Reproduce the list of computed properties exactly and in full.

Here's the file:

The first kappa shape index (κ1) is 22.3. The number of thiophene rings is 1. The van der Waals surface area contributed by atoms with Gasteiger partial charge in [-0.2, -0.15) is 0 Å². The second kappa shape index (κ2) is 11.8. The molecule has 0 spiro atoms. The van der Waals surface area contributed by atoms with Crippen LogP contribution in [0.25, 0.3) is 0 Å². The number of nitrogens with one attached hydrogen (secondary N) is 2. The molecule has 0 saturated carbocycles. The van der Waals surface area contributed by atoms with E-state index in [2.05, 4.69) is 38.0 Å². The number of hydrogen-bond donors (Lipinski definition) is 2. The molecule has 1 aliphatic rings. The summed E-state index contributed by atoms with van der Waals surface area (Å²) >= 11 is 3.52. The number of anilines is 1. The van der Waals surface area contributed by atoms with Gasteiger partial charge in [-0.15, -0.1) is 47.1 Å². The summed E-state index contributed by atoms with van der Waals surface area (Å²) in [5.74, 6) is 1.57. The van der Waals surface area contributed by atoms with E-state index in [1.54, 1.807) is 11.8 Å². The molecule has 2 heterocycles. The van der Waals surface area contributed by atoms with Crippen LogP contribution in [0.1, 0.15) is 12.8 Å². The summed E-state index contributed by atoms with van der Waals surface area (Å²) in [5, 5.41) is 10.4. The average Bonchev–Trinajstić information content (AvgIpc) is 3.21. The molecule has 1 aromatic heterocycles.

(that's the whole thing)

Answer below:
The first kappa shape index (κ1) is 22.3. The number of thiophene rings is 1. The van der Waals surface area contributed by atoms with Gasteiger partial charge in [-0.2, -0.15) is 0 Å². The second kappa shape index (κ2) is 11.8. The molecule has 0 spiro atoms. The van der Waals surface area contributed by atoms with Crippen LogP contribution in [0.25, 0.3) is 0 Å². The number of nitrogens with one attached hydrogen (secondary N) is 2. The molecule has 0 saturated carbocycles. The van der Waals surface area contributed by atoms with E-state index in [2.05, 4.69) is 38.0 Å². The number of hydrogen-bond donors (Lipinski definition) is 2. The molecule has 1 aliphatic rings. The summed E-state index contributed by atoms with van der Waals surface area (Å²) >= 11 is 3.52. The number of anilines is 1. The van der Waals surface area contributed by atoms with Gasteiger partial charge in [-0.15, -0.1) is 47.1 Å². The summed E-state index contributed by atoms with van der Waals surface area (Å²) in [5.74, 6) is 1.57. The van der Waals surface area contributed by atoms with E-state index in [1.54, 1.807) is 11.8 Å². The molecule has 2 heterocycles. The van der Waals surface area contributed by atoms with Crippen LogP contribution in [0.1, 0.15) is 12.8 Å². The summed E-state index contributed by atoms with van der Waals surface area (Å²) in [5, 5.41) is 10.4. The average Bonchev–Trinajstić information content (AvgIpc) is 3.21. The molecule has 1 aromatic heterocycles.